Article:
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U.S. v. DIXON

December 12, 2000

UNITED STATES OF AMERICA
V.
CURTIS MARSHALL DIXON, DEFENDANT.



The opinion of the court was delivered by: Katz, Senior District Judge.

MEMORANDUM AND ORDER

Curtis Marshall Dixon is charged in a three-count superseding indictment with two counts of possession of cocaine base ("crack") with intent to distribute and possession of a firearm by a convicted felon. Now before the court is the defendant's motion to suppress physical evidence seized during the execution of two search warrants. Upon consideration of the submission of the parties, and after a hearing on December 11, 2000, the court ruled from the bench that the evidence would not be suppressed. The court now writes briefly to supplement that ruling.

I. Findings of Fact

A. Contents of the Probable Cause Affidavits*fn1

1. March 11, 1999, Warrant Affidavit

According to Philadelphia Police Officer Brunswick's affidavit supporting the first warrant, he undertook a surveillance of 2135 Spencer Street on March 10, 1999, after received "numerous complaints" regarding the sale of narcotics at that location. Almost as soon he began the surveillance, Officer Brunswick observed a male knock on the door of 2135 Spencer Street, enter the house, and then exit a minute later. Over the course of a half hour, the officer observed two more males engage in the same behavior. The last of these visitors, later identified as John Ricketts. approached the house walking north on the 6000 block of Norwood Street. As Mr. Ricketts left the house and began walking south on the 6000 block of Norwood, Officer Brunswick observed Mr. Ricketts looking at what appeared to the officer to be clear plastic vials. Back up officers notified by Officer Brunswick found Mr. Ricketts smoking what appeared to be cocaine base. At the suppression hearing, testimony established that Mr. Ricketts was apprehended within a several minutes after leaving 2135 Spencer. The officers searched him and confiscated a pipe, a marijuana cigarette, and a plastic vial containing a substance that field-tested positive for cocaine base. The affidavit concluded with the statement that "[y]our affiant has approx. 11 years narc. experience based on the above actions. I request a daytime search warrant be approved." The testimony at the suppression hearing was consistent with the information set forth in the affidavit.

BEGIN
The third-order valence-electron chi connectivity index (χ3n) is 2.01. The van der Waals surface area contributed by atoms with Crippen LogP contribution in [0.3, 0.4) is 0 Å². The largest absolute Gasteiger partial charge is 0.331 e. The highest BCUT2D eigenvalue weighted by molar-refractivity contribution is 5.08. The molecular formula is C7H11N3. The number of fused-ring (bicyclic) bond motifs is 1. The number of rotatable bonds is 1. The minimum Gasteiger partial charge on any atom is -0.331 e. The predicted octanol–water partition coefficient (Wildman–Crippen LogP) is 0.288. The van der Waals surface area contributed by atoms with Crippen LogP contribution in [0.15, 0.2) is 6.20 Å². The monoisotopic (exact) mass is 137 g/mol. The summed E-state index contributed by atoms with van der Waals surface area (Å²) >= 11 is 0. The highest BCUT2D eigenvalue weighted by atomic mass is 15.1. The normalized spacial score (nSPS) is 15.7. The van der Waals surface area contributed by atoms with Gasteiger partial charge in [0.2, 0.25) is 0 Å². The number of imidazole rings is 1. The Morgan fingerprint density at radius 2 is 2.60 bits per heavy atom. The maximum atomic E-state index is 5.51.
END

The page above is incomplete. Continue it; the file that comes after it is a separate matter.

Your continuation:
Evidence submitted at the suppression hearing also established that Mr. Ricketts testified to the grand jury that he did not buy drugs from 2135 Spencer on March 10, but not whether he told the officers this at the time he was searched. In addition, Officer Brunswick and other police witnesses testified at the hearing that the complaints of drug sales regarding 2135 Spencer Street were all made orally and that there were no written records of these complaints. The court finds this testimony credible.

2. April 21, 1999, Warrant Affidavit